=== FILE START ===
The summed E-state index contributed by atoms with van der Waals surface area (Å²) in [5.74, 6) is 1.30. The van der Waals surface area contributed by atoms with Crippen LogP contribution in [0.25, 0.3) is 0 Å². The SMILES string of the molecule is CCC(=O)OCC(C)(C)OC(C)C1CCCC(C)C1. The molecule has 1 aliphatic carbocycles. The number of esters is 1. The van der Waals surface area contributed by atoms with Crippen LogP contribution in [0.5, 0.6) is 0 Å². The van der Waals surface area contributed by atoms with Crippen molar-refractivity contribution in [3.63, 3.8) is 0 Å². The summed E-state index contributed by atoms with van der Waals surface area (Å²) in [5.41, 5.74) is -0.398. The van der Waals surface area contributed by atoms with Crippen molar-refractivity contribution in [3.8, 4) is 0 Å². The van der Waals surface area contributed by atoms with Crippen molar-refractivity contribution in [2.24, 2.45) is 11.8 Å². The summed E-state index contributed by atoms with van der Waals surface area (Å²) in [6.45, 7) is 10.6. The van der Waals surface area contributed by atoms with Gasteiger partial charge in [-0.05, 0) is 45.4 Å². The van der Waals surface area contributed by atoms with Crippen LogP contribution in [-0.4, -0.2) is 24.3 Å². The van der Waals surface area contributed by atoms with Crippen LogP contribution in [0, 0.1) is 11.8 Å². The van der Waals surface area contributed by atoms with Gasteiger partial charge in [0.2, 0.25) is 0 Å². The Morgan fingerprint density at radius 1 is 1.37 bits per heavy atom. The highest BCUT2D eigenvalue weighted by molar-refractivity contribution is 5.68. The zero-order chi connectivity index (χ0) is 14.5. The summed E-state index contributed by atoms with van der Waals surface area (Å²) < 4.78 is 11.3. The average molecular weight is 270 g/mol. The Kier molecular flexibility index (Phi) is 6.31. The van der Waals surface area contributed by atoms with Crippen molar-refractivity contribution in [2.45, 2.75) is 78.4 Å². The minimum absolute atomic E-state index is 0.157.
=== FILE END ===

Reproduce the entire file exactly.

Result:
The summed E-state index contributed by atoms with van der Waals surface area (Å²) in [5.74, 6) is 1.30. The van der Waals surface area contributed by atoms with Crippen LogP contribution in [0.25, 0.3) is 0 Å². The SMILES string of the molecule is CCC(=O)OCC(C)(C)OC(C)C1CCCC(C)C1. The molecule has 1 aliphatic carbocycles. The number of esters is 1. The van der Waals surface area contributed by atoms with Crippen LogP contribution in [0.5, 0.6) is 0 Å². The van der Waals surface area contributed by atoms with Crippen molar-refractivity contribution in [3.63, 3.8) is 0 Å². The summed E-state index contributed by atoms with van der Waals surface area (Å²) in [5.41, 5.74) is -0.398. The van der Waals surface area contributed by atoms with Crippen molar-refractivity contribution in [3.8, 4) is 0 Å². The van der Waals surface area contributed by atoms with Crippen molar-refractivity contribution in [2.24, 2.45) is 11.8 Å². The summed E-state index contributed by atoms with van der Waals surface area (Å²) in [6.45, 7) is 10.6. The van der Waals surface area contributed by atoms with Gasteiger partial charge in [-0.05, 0) is 45.4 Å². The van der Waals surface area contributed by atoms with Crippen LogP contribution in [-0.4, -0.2) is 24.3 Å². The van der Waals surface area contributed by atoms with Crippen LogP contribution in [0, 0.1) is 11.8 Å². The van der Waals surface area contributed by atoms with Gasteiger partial charge in [0.2, 0.25) is 0 Å². The Morgan fingerprint density at radius 1 is 1.37 bits per heavy atom. The highest BCUT2D eigenvalue weighted by molar-refractivity contribution is 5.68. The zero-order chi connectivity index (χ0) is 14.5. The summed E-state index contributed by atoms with van der Waals surface area (Å²) < 4.78 is 11.3. The average molecular weight is 270 g/mol. The Kier molecular flexibility index (Phi) is 6.31. The van der Waals surface area contributed by atoms with Crippen molar-refractivity contribution in [2.45, 2.75) is 78.4 Å². The minimum absolute atomic E-state index is 0.157.